My Plutotian wife, for reasons unfathomable to me, frequents the blogs of a group of students at Seabury-Western Theological Seminary. (Here's the one I think is her favorite, with links to the others.) Anyway, in the spirit of keeping tabs on what the avatar of my Jungian anima is up to (must...not...let...the...dreams... return), I browsed around them for a while. This time of year, it's a cauldron of anxiety, especially among any seniors who are not yet "placed." One of them talks about how nice it would be to just get a letter from God, with full and clear instructions.
I can empathize. Not only do I remember the stress about placement during that senior year of seminary, but I have, many times before and since, wished that faithful discipleship were more like faithful military service: You put in your requests and then wait for your orders. When they come, you salute and execute to the best of your ability. No need to second guess or continually beg for clarity.
Knowing and doing the will of God--I'm talking about His specific will here; there's certainly enough about His general will that is amply evident--is, in God's own wisdom, a more complicated affair. On the face of it, it seems that God has missed an opportunity to foster efficiency in the Church's prosecution of her mission. There are apparently willing troops who are ready to charge into the fray if they only knew what fray to charge into, and when, and how; witness the Seabury seminarians. What could God possibly be thinking by making it so difficult?
In recently talking over a particular discernment task that my favorite Plutotian and I have been engaged in, the constitutional differences between us were highlighted along these lines.
The Earthling (well, she thinks I'm actually from one of the other planets...that starts with a 'U'): "Discernment begins with desire. God's will is incarnate in the nexus of concrete practical considerations and mystical nudges, like pieces of a puzzle fitting together."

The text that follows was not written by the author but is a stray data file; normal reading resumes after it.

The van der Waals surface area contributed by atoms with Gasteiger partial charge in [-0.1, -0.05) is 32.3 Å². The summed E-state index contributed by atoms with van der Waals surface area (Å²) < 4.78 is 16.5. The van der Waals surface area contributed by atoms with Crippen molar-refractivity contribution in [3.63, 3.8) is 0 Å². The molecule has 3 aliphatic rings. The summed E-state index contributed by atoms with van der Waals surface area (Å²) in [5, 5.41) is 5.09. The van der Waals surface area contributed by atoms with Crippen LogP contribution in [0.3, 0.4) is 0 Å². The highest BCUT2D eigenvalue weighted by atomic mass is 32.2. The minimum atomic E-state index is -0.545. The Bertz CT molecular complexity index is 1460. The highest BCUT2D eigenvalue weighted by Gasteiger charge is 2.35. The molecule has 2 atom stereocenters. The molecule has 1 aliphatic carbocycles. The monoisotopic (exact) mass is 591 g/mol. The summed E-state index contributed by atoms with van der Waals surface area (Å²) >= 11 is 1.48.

The Plutotian (who, to her good fortune, is awfully cute): "I only want to hear about the mystical and spiritual. If we pay attention to the concrete and practical, we risk missing out on where the Spirit is blowing."
You can see how we're made for each other!
Anyway...here's a stab at why God made it difficult: It's all about ascesis. That's a wonderful word that denotes the concrete process--the technique, even--of becoming holy, of growing gradually into the image of Christ, of having the imago dei that was warped in the Fall restored to its proper shape and function, and then turbo-charged to make it even better than it would have been if Sin had never entered the picture.
The work of discernment is one of the tools at God's disposal by which He can bring our holiness to perfection. It's like professional basketball players who study ballet in the off-season. Do they expect to have a second career at the Bolshoi? Not hardly. They wouldn't even want such a thing. But they do hope that the discipline of ballet will have the ancillary effect of turning them into better basketball players. Christians are all saints-in-training. Holiness is our goal. We want to be able to stand up straight in the presence of God and look Him in the eye without being pulverized, and that can only happen when every wisp of Sin is removed. As it turns out, the very disciplines that foster faithful spiritual discernment also contribute to our overall general sanctification.
So, yes, God could make it easy and send us our orders by overnight courier--or, for the technologically savvy, by a PDF file attached to an email from Heaven.org. But that would deprive Him of one important tool that He can use in bringing to completion the work of our salvation. In order to give God everything He needs to save my soul, I'm willing to do the hard and terrifying and even painful work of spiritual discernment. I will not always get it right. But even that is ultimately OK, because I still get the salutary benefit of going through the exercise.